One of the key mandates of the Superfund Research Program (SRP) is to develop advanced techniques for the detection, assessment, and evaluation of the effects of hazardous substances on human health. Addressing the complex challenges posed by hazardous pollutants and mixtures of chemicals requires an integrated, multidisciplinary approach. SRP has championed this type of research since its inception.
Welcome to the Superfund Basic Research and Training Program (SRP) Science Digest!
Below you'll find a compilation of SRP research, which provides practical, scientific solutions to protect health, the environment, and communities. For more information about the program, visit the SRP website.
You also can view past issues of the Science Digest.
To better protect and improve public health, federal agencies and partners are exploring new ways to evaluate chemical safety. These approaches, which include cell-based methods, chemical tests, and computational modeling that considers chemical structure, aim to replace or reduce the use of animal models and generate findings that are more relevant to humans.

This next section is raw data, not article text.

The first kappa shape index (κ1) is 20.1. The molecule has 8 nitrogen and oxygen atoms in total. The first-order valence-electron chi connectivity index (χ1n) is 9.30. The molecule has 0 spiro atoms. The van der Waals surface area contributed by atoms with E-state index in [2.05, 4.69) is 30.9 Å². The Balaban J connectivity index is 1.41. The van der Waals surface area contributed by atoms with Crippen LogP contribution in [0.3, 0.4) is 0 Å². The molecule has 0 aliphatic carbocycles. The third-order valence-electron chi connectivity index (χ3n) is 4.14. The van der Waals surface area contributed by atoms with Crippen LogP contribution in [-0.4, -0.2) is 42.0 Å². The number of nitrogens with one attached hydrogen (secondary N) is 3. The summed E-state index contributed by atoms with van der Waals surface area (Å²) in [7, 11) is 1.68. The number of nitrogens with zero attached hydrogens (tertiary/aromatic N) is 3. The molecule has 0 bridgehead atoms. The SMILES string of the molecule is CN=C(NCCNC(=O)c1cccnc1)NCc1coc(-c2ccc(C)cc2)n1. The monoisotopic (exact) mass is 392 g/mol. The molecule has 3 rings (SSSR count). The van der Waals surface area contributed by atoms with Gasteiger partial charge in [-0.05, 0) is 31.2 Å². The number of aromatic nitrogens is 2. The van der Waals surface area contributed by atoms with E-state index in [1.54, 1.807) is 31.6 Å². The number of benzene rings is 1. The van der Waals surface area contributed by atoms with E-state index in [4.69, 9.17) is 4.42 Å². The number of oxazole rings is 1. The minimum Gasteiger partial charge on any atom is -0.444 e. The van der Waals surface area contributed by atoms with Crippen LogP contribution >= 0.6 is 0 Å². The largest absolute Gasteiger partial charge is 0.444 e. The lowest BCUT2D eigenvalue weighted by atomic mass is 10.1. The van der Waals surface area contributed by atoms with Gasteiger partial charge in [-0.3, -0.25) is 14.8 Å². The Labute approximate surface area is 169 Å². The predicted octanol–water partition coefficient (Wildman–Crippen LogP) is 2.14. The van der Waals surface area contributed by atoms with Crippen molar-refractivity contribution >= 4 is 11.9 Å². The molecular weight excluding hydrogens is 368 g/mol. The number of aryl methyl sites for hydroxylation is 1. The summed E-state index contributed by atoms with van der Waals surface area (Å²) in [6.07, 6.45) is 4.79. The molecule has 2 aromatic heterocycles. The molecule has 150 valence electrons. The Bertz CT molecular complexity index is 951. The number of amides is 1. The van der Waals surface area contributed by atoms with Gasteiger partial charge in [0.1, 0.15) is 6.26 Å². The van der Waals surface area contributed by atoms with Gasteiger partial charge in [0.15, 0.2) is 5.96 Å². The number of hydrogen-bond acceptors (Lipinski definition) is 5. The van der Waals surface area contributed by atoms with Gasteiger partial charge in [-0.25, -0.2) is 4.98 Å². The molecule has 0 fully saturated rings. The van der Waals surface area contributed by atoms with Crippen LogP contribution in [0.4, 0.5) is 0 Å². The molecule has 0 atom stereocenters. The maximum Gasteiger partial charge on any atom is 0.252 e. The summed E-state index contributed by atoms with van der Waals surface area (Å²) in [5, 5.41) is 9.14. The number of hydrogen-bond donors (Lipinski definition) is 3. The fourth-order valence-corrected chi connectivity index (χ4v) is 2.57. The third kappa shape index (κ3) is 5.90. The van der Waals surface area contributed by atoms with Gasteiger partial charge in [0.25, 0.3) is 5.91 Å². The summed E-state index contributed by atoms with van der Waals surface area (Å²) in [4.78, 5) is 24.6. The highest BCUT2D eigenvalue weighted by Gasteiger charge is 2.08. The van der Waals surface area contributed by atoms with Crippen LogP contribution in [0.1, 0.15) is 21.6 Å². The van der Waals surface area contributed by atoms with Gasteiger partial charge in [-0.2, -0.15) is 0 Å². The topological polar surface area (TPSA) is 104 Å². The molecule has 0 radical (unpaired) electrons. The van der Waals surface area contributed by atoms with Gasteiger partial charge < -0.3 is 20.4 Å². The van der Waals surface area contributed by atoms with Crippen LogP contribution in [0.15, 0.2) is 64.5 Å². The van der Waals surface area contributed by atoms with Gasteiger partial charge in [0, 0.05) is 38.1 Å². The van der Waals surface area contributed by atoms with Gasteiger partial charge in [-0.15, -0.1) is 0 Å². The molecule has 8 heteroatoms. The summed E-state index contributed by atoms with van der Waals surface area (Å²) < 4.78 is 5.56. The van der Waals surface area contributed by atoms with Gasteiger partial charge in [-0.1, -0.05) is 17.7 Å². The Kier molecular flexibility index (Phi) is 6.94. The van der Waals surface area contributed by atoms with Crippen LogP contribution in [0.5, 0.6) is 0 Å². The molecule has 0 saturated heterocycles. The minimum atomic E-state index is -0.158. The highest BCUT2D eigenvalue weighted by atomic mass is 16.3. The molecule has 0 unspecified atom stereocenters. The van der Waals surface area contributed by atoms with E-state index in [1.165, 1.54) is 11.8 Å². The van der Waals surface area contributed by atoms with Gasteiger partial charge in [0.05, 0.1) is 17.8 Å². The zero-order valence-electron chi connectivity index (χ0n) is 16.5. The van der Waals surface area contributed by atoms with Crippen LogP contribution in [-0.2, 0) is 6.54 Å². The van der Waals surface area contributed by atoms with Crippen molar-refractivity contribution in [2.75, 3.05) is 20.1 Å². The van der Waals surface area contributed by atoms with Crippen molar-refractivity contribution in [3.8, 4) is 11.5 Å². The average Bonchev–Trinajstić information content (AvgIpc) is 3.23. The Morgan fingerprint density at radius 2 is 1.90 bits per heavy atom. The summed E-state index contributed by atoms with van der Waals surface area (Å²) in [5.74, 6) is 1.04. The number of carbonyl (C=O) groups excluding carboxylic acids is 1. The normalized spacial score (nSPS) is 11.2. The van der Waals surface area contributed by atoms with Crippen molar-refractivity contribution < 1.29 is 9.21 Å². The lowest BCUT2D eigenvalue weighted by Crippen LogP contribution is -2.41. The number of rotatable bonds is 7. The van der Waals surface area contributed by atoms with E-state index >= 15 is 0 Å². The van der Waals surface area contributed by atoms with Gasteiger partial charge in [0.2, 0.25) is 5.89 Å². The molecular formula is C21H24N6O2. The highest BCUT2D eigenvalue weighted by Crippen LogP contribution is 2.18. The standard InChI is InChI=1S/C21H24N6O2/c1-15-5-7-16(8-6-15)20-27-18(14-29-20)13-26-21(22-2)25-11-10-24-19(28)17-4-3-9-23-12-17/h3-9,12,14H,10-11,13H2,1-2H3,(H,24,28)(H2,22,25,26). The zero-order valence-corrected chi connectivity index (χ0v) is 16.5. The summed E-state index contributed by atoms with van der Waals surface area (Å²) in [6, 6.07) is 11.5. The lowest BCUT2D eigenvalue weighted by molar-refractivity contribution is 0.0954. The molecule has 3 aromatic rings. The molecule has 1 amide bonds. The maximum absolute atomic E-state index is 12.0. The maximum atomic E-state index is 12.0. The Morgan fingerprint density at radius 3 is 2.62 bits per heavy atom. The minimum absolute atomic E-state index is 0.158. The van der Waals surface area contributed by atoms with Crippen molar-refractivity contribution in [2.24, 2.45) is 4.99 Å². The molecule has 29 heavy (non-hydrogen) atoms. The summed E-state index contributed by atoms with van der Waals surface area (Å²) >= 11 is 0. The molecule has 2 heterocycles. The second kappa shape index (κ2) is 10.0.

Superfund Research Program (SRP) staff and grantees are committed to advancing SRP research by presenting innovative findings, tools, and technologies to stakeholders in academia, government, and local communities.
Hot Off the Press
Particles in dust from abandoned uranium mines may be damaging to the lungs and heart, according to new research from the University of New Mexico (UNM) SRP Center. The researchers showed that exposure to particles less than 10 micrometers in diameter (PM10) from an old uranium mine, compared to PM10 from an area not impacted by a mine, led to increased pulmonary and cardiac toxicity in mice, as well as higher levels of inflammation and oxidative stress in cells.